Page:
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There Is a Better Way —
Executive Summary

Children Enter the Foster Care System in Record Numbers

  • From 1986 to 1993 the foster care population grew from 276,000 to 452,000.

  • Infants and young children comprise the fastest growing segment of the foster care population. They also stay in care longer than children who enter care at older ages.

  • It is estimated that about 25% of children in substitute care are so damaged as to require a major investment in treatment. Many of these children are teens who have spent years in the child welfare system rotating from one placement to another, sometimes ending up on the streets.

Institutions Harm Children

  • Institutionalized children are denied the opportunity to form a consistent relationship with a caregiver in their early years and are at serious risk for developmental problems and long-term personality disorders.

  • Many insecurely attached, institutionalized children lack empathy, seek behavior in negative ways, exhibit poor self-confidence, show indiscriminate affection toward adults, are prone to noncompliance, and are more aggressive than their non-institutionalized counterparts.

  • Insecurely attached children rebound from adversity far less effectively than securely attached children.

  • With few exceptions, children reared in poor quality institutions fail to sit, stand, walk, and talk by age four.

  • Close examination reveals that even good institutions harm young children, leave teens ill-prepared for the outside world, and cost over three times more than a permanent, loving family.

  • The Child Welfare League of America, Inc. estimates that the average cost of institutional child care is $36,500 per child per year. One child in basic family foster care costs the system only $4,500 per year. Specialized, treatment foster care costs $12,000 per child per year. Adoption assistance costs between $2,880 and $12,000 per child per year.

Foster Care Is Less Expensive and More Effective Care

  • Infants, young children, and teens with special needs benefit from treatment foster care. Treatment foster care is a less expensive, more effective alternative to institutional care.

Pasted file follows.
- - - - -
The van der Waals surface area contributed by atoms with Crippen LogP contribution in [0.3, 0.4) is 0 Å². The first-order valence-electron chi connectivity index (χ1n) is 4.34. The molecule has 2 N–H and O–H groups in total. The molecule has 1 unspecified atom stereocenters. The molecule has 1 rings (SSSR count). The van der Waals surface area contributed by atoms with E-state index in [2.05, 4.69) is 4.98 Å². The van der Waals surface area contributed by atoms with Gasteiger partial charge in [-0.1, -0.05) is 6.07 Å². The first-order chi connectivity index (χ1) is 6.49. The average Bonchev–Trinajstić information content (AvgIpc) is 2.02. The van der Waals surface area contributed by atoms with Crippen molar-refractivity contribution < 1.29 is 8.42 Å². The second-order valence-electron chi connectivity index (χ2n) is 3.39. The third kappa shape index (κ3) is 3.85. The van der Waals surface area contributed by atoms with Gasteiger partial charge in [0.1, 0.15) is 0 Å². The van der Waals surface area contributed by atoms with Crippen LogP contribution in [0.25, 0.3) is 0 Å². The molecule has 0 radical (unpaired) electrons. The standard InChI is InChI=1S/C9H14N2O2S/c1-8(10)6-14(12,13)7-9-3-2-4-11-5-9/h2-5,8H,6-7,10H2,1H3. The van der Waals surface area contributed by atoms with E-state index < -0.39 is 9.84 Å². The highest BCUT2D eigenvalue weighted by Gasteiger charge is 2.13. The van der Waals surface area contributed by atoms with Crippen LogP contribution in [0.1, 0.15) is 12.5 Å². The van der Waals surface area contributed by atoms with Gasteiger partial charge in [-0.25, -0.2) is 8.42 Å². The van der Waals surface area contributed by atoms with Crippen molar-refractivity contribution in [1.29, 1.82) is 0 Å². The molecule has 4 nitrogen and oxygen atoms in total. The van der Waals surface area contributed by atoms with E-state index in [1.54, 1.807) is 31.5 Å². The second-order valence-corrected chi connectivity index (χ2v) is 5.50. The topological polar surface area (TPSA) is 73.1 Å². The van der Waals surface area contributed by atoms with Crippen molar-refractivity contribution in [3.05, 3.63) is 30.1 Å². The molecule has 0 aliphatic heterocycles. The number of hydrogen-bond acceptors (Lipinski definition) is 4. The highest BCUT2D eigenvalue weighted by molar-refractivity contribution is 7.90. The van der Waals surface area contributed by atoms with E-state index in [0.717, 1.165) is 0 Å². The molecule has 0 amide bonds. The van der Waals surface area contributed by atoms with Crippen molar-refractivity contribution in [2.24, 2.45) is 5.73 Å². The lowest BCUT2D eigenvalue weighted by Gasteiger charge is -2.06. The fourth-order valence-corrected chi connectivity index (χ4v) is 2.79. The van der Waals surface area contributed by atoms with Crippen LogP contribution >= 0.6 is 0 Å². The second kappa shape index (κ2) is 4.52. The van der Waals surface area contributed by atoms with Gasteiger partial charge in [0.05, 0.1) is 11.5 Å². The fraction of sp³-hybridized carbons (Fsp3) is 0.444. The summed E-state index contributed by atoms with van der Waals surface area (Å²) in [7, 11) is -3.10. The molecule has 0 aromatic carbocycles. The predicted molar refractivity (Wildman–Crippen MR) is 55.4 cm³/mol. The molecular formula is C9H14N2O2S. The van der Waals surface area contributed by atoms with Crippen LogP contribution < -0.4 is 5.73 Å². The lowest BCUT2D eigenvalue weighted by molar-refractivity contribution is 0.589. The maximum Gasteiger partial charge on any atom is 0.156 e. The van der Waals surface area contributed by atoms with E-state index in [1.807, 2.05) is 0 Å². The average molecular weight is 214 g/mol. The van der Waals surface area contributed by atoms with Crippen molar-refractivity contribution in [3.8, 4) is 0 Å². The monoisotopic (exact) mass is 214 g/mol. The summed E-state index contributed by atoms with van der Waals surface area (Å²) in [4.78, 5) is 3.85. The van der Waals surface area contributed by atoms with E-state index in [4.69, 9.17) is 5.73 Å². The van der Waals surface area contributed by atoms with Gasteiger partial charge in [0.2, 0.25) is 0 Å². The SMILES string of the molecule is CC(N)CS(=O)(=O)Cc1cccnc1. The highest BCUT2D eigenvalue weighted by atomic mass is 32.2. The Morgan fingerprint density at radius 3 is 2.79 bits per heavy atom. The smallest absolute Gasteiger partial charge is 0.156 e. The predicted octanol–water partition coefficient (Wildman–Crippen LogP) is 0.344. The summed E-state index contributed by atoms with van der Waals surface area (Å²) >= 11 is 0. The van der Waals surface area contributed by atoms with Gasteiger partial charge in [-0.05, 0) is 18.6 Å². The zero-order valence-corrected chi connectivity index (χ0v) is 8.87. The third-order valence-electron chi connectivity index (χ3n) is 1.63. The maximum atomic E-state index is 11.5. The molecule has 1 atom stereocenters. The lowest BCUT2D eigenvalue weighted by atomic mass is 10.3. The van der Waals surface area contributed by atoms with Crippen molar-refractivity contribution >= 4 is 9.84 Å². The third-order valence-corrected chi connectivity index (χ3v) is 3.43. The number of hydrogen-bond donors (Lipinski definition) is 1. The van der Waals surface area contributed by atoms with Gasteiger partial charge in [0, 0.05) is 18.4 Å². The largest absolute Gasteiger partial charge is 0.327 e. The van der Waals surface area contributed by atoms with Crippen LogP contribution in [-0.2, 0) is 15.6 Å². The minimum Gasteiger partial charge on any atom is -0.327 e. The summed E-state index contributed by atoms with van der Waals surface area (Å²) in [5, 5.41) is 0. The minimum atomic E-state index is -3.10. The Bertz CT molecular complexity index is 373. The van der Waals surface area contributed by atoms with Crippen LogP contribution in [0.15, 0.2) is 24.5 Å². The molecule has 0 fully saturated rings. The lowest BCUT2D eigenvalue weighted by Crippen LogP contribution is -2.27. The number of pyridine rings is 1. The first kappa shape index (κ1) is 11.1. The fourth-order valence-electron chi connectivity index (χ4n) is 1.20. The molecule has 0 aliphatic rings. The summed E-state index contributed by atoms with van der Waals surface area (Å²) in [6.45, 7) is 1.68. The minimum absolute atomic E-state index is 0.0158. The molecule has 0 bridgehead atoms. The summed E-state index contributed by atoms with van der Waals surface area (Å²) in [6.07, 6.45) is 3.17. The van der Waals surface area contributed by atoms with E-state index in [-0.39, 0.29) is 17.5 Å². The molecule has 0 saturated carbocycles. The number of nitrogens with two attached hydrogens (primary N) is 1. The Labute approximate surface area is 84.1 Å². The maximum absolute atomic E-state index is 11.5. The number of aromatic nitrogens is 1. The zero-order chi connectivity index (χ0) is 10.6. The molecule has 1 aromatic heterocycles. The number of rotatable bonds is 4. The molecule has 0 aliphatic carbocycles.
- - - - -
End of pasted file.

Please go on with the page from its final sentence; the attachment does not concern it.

• Treatment foster care programs provide more integrated, comprehensive services in a community setting compared to institutional care. At follow-up, children discharged from treatment foster care show better adjustment and greater stability than children who were institutionalized.

  • Children in treatment foster care programs spend more time with adults who supervise and teach; children in residential or institutional care spend more time with deviant peers.

Family-Based Alternatives Speed Permanency Planning

  • Agencies achieve permanency for children sooner when foster parents, foster children, and biological parents are served in a coordinated fashion. Through "Concurrent Planning," workers can legally consider reunification and termination of parental rights simultaneously—a practice that often paves the way for biological parents to voluntarily relinquish their parental rights. Specially prepared foster parents adopt foster children, often in "open adoption" arrangements.

  • Whole Family Foster Care in St. Paul, Minnesota places whole families—children plus parents—with "mentor" foster families who model consistency, clarity, and stability. Biological families have had good outcomes, leaving child protection rolls and graduating successfully to independent living.

  • Project L.I.F.E. in Royal Oak, Michigan recruits, trains, and takes eligible families off AFDC to care for special needs foster children. Project L.I.F.E. estimates that the government saves $25,000 in AFDC and institutional costs per family per year by using this family-based alternative.

Foster Parents Successfully Adopt Special Needs Children

  • Programs that train foster and adoptive parents together and emphasize permanency for children yield significant increases in foster parent adoptions.

  • In a study of almost 800 families that adopted special needs children, researchers found that overall, adoption had a positive impact on families. Outcomes were excellent or good for single-parent families and families with lower education, lower income, and minority status.

  • Adoption subsidies have been vital to opening up adoption opportunities to minority and low-income foster families. Researchers found that for high-risk adoptions, subsidies lessen the chance of disruption.

Adoption Saves Money

  • From 1983 to 1987, the federal government saved $815 million in foster care administrative costs by placing 40,700 children in adoptive homes with adoption subsidies.

 

 

North American Council on Adoptable Children (NACAC)
970 Raymond Avenue, Suite 106
St. Paul, MN 55114
phone: 651-644-3036
fax: 651-644-9848
e-mail: info@nacac.org
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